How to Keep Going After You’ve Given Up

Can you believe we’re 3 weeks into January? This means we’ve passed Quitter’s Day. Did you celebrate? Does one celebrate a day that marks the expiration of goals and intentions? I have so many questions…

Generally speaking, Quitter’s Day takes place on the second Friday of January. Not everyone knows about it, but then, it’s hardly a date you’d eagerly write on your brand-new planner.

This is the day by which most people who’ve created a New Year’s resolution give up on it. Now, as weird, judgmental and argumentative as we like to get about New Year’s resolutions, this just means that within two weeks, we tend to surrender our intentions for any sort of goal or change we’re trying to make, with a big old sigh and “screw it.”

Years ago, Strava noticed that of the 800 million people who use their gadgets and apps to track their fitness, some 80 percent of people who take up a new fitness habit tend to drop off by the second week of January. Hence, Quitter’s Day.

That this happens in mid-January isn’t really very special; people tend to give up the gusto on change within 2 weeks of whenever they decide to embark on any new structure, routine or habit. In January, though, people have long tried to harness the excitement they feel at the prospect of a new year — ”EVERYTHING WILL BE SO DIFFERENT NOW!” — so goals and resolutions tend to abound.

Interestingly, the third Monday of January is also given a name: Blue Monday. Apparently this was named after a travel company used an “equation” that relied largely on weather patterns in the Northern Hemisphere to determine the most depressing day of the year. Another day not to mark on your calendar.

Now, apart from the fact that Blue Monday is largely considered pseudoscience, I’m not surprised that people tend to feel bummed three days after giving up on their intentions. I mean, if I have gotten up the motivation to try to work on a desire, and it all falls flat, I’m likely going to feel disappointed. I’d be disappointed it didn’t work and also likely disappointed in myself for failing, leading to all-too-familiar negative thoughts and judgments about me that land me in a crappy pit of despair. This pit is not where joy and inspiration are found.

It’s a perfect recipe for feeling depressed. Like we want that recipe in our favourites folder.

But what if it didn’t have to go this way? (Spoiler alert: it doesn’t.)

If you don’t want Quitter’s Day to be roughly two weeks after every goal you set, and Blue Monday hot on its heels approximately three days after that, then read on.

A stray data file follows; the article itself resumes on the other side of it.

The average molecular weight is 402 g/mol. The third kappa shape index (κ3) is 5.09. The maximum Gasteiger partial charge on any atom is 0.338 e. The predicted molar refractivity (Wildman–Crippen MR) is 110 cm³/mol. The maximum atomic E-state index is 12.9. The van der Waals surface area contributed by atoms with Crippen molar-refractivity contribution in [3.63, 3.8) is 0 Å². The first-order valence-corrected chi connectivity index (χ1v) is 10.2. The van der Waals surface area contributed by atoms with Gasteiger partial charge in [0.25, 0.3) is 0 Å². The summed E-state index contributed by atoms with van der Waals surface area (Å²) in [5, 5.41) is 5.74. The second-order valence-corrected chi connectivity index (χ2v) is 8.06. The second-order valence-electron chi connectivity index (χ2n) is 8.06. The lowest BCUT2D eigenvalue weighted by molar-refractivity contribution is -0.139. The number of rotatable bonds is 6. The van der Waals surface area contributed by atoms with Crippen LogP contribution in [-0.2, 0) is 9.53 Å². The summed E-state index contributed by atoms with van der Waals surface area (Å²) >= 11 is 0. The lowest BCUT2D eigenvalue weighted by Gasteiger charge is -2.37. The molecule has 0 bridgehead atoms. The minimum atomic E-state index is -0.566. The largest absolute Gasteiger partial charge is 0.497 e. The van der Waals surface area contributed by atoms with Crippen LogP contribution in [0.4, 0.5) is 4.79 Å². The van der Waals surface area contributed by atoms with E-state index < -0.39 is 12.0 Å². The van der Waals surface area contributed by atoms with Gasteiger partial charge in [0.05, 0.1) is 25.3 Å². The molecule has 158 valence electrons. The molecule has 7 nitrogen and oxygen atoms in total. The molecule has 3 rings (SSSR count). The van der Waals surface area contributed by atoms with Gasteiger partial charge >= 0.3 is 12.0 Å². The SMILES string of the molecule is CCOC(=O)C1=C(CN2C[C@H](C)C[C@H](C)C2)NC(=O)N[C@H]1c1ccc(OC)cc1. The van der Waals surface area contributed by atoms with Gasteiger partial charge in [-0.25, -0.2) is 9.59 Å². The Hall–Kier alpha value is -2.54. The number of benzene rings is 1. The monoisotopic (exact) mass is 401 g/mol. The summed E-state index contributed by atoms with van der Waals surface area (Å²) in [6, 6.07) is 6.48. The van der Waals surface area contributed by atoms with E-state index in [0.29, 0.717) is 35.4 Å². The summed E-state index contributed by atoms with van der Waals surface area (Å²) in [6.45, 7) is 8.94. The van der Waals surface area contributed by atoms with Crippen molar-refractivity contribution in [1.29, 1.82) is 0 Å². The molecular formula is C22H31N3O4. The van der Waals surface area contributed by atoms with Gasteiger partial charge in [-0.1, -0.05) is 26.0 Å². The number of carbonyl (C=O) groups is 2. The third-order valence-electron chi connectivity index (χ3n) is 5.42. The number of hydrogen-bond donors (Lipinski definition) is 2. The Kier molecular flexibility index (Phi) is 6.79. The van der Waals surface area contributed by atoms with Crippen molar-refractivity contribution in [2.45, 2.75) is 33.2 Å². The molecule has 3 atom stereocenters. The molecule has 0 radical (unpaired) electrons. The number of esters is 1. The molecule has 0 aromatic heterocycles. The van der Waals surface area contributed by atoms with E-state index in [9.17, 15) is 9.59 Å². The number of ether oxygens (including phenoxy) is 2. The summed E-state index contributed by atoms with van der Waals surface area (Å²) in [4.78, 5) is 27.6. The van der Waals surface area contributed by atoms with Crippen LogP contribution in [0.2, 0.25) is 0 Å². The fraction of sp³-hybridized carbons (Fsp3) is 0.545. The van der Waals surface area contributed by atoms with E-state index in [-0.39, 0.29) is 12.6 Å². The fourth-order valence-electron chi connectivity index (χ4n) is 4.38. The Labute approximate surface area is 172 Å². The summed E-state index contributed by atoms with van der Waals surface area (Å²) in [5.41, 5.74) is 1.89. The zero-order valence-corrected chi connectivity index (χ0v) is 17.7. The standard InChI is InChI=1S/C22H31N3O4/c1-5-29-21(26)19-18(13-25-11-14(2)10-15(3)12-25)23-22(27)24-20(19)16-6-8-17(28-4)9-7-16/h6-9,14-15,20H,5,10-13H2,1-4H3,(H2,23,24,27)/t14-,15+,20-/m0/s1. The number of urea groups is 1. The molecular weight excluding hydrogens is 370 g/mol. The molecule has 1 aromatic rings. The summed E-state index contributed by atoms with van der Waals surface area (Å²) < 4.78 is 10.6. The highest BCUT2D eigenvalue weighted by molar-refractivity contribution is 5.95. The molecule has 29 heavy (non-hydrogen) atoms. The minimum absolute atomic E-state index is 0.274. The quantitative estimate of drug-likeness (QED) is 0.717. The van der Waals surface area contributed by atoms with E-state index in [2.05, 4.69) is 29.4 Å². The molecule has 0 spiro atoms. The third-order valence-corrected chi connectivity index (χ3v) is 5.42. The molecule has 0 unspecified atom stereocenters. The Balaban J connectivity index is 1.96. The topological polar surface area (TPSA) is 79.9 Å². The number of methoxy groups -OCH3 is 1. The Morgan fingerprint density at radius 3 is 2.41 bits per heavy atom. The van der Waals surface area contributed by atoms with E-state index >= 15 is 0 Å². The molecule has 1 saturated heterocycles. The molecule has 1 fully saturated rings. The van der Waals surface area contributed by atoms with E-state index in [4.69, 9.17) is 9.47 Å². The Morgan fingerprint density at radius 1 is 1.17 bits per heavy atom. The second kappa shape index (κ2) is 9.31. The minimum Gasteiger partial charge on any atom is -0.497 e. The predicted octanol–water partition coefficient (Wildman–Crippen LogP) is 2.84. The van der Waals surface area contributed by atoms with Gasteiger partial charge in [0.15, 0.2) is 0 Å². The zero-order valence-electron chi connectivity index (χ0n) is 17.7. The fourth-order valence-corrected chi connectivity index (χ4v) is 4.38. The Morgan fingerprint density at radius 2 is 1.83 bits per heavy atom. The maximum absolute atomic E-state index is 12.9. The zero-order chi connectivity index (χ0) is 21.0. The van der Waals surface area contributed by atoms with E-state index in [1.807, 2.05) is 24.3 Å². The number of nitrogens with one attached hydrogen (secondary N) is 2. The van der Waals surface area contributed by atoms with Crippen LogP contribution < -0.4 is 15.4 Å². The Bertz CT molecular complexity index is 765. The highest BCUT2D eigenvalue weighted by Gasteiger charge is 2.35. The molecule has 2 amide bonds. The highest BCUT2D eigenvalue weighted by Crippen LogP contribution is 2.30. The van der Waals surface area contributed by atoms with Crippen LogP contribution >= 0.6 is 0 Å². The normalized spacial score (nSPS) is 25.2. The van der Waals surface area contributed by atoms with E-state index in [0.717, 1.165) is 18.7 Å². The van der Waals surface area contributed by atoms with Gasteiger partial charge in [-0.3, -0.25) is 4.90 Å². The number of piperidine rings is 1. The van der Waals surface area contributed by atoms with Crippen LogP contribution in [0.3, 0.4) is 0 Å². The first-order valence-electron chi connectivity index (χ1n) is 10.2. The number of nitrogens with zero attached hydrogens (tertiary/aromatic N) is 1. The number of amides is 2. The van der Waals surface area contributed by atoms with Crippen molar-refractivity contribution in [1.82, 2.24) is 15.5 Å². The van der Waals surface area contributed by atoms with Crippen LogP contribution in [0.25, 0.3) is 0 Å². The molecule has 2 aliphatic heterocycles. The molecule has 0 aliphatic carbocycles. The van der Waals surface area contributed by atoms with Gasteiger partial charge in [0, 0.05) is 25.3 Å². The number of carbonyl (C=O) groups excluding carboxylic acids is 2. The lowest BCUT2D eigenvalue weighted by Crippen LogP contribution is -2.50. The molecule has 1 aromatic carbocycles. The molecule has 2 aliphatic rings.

By the way, this is not rocket science. You already know what is needed. This is a refresher course in how to make things happen.

Here’s how to make your goals easier to win than to lose:

  1. Make your goals measurable. Subjective goals like “Get in shape” or “feel happier” are going to be really hard to track. “I want to get outside for a walk three days per week” or “I’m going to meditate for at least 5 minutes each weekday” are things you can win at objectively.
  2. Make your milestones smaller than you really want them to be. I know you want to be challenged, but if the challenge is too great, you’ll fumble and/or give up. If you want to start an early morning routine, but it’s always been too hard for you to get up at 6 am, start gradually. Getting up 15 minutes earlier is a win and you are more likely to be able to do it with greater success. Ain’t no shame in easing into change, my friends.
  3. Set up structures that support you. You might need a buddy for accountability, or to mark off actual time in your schedule for whatever it is you’re trying to do. Lay your workout clothes out the night before. Prep your meals to match the way you want to eat. Put the book you want to read beside your bed AND give yourself time to read it.
  4. Track your progress. We humans LOVE to watch things grow. Tracking your progress is incredibly satisfying. Not only do you get to see your habit working, which creates pride in your ability to do the thing, you also harness the magic of keeping the chain going, which can provide its own motivation to keep going.
  5. Take breaks. Build space and grace into whatever you’re trying to achieve. It’s all great when we’re trucking merrily along, but what if you get a cold, or pull a muscle, or go away on vacation? Typically, because we’ve gone all-or-nothing on our goals, we don’t account for any of Life to happen as it does. And when Life does happen, we break the chain, consider it all a failure (along with ourselves) and give up entirely. It doesn’t have to go that way.

My favourite rule of grace for any daily habit is: You can miss one day, but you can’t miss two. What rules would have you feel like you can breathe and still win? I use TEENY TINY habits to create change, which is why I can take them on daily.

We all know I’m a big fan of goals and dreams and intentions. I know change is hard, but I also know we’re capable of creating the changes we want, and when we set ourselves up to win, we get what we want and we get to have fun at the same time.

Quitter’s Day and Blue Monday are not official holidays and they don’t need to be on your calendar. What’s one tiny thing you’d like to win at? And how will you make it easier to win than to lose?

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Executive Leadership Coach living in Victoria, BC. I write like I think/talk. www.wonderlandandcompany.com

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Bay LeBlanc Quiney

Bay LeBlanc Quiney

Executive Leadership Coach living in Victoria, BC. I write like I think/talk. www.wonderlandandcompany.com

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